Intricate hand-drawn designs, complex layouts, and elaborate diary pages. Most people have probably seen a bullet journal on some form of social media, whether it’s Instagram, Youtube, or Pinterest. However, though people may lack artistry, they shouldn’t be intimidated. In essence, a bullet journal is the genius, yet trendy, cross between a planner, to-do list, and diary. Whether you are exploring new ways to organize your thoughts or just seeking to get away from technology, I guarantee that you will be intrigued by the simplicity and convenience of the bullet journal.
So, how does a bullet journal work? It starts with an “index”, which is a table of contents to help find specific entries throughout the notebook. Next is a “future log” that gives you a general overview of the upcoming six months of your life. The “monthly log” then organizes each month with further detail, although entries should be as short as possible. The “daily log” is meant for everyday use and is designed for tasks, events, and notes to be written down as they occur.
When writing the first entry in a blank page notebook, begin with a title and page number. This is crucial for a clear and understandable page, but once this is done, you are ready for “rapid logging”. Rapid Logging allows you to organize your bullet journal into short, bulleted pieces of information that are under one of the three categories: Tasks, Events, or Notes.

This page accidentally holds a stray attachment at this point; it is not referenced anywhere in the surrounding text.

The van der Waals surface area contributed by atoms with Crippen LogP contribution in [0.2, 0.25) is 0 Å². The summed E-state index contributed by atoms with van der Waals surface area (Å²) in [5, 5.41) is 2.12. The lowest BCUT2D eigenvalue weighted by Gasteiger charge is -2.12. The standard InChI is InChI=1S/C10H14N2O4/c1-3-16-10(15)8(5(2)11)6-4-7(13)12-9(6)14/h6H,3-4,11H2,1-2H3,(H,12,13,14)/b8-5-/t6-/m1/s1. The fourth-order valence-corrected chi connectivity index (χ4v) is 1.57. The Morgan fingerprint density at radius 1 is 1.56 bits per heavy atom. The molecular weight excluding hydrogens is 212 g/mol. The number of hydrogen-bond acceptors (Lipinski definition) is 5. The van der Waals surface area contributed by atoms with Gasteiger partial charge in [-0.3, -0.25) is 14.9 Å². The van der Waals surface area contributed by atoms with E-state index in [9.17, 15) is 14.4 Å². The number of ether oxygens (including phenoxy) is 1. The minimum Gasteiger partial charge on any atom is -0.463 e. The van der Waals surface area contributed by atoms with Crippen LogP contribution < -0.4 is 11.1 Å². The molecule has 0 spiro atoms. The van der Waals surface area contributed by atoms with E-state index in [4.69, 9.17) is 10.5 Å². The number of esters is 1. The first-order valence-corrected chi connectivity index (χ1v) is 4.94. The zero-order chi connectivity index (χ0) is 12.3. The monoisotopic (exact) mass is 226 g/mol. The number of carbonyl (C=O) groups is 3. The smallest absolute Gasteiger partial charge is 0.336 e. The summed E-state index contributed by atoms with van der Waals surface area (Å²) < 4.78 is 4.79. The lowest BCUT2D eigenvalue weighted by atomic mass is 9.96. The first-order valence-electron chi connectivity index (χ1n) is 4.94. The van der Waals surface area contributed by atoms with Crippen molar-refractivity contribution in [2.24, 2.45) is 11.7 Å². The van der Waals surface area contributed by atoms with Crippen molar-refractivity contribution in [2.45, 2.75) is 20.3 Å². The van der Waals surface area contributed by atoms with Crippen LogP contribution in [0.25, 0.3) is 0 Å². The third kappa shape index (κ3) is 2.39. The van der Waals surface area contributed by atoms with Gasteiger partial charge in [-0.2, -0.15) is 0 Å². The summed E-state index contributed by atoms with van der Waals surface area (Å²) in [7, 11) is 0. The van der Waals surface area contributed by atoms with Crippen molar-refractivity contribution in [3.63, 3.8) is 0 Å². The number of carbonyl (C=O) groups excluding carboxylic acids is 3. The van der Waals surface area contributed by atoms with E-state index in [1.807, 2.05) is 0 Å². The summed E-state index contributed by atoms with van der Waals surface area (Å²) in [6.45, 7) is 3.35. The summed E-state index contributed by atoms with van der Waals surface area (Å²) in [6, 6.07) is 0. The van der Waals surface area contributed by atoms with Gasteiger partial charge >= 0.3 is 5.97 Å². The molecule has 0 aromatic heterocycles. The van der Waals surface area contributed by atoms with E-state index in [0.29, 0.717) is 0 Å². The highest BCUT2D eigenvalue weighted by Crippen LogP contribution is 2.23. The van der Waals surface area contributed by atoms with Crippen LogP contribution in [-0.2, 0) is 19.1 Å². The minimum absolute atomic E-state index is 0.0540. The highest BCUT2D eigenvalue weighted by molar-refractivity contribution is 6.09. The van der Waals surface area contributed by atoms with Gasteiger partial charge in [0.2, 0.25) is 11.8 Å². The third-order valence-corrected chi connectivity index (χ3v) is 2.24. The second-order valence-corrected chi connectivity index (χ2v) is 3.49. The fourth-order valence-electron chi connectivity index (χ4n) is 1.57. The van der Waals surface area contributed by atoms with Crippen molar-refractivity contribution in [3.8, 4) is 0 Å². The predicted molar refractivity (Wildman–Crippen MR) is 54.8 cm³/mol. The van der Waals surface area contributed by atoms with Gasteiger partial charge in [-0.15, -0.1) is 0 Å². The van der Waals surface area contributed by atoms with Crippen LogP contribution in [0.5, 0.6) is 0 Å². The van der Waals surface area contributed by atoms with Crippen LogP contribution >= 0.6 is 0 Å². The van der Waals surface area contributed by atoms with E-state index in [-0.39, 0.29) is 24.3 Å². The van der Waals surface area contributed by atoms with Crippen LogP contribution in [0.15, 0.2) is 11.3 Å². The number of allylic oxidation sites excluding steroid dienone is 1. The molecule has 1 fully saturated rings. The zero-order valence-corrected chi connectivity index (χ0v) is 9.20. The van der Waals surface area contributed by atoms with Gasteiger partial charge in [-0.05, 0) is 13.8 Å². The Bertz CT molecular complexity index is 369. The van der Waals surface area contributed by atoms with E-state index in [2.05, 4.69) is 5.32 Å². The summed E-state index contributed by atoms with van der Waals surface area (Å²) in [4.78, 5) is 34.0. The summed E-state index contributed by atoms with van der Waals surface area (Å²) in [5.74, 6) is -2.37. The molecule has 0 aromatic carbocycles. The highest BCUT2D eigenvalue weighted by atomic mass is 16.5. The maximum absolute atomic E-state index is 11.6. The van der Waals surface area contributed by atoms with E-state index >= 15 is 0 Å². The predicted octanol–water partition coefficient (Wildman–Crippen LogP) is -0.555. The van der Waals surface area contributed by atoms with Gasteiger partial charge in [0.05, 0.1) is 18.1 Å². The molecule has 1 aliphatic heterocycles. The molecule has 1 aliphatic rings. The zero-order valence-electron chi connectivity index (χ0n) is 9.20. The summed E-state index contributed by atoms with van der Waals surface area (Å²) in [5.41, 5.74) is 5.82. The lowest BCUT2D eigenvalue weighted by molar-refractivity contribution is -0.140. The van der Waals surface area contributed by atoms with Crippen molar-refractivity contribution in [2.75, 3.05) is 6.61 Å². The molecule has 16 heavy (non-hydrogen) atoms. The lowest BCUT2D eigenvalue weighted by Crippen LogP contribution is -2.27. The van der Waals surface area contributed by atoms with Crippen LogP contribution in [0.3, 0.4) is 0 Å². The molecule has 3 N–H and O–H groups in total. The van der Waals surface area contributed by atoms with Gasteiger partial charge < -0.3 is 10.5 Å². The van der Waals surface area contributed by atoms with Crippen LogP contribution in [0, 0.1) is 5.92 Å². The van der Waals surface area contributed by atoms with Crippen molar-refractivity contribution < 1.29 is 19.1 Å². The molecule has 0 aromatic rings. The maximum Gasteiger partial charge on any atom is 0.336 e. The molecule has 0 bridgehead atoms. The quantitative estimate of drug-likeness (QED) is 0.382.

A Task is essentially a “to-do” and that is indicated by a dot “•”. This comes in three additional forms: an “X” means that the Task is completed, a “<” means that the Task is officially scheduled for a certain date, and the “>” means that the Task needs to be rescheduled. Finally, the “o” bullet represents an event and the dash “—” represents a note, including any random thought, idea, or observation you have during the day. As you become more familiar with the system, feel free to make up your own symbols to improve your efficiency.
Congratulations! You are now prepared to begin your very own bullet journal. Believe me, with so many rules and guidelines, it’s difficult to remain motivated. But, remember that the purpose of a bullet journal is to keep everything concise and organized, and the way to do so is not the same for every individual. Simply figure out a system that works for you and stick to it! Writing in a bullet journal will keep your mind refreshed and relaxed. And a bullet journal will do more than just manage your to-do list, the blank pages leave more room for illustrations, charts, and symbols than a premade gridded calendar or a lined notebook.
The bullet journal may not won’t work for everyone, but it certainly does have an appeal. If you struggle to retain a traditional planner, have countless to-do lists laying around on your breakfast table, or just want to be more productive, take this opportunity and start a bullet journal!
Rachel Kahng, Grade 11
Seoul Foreign School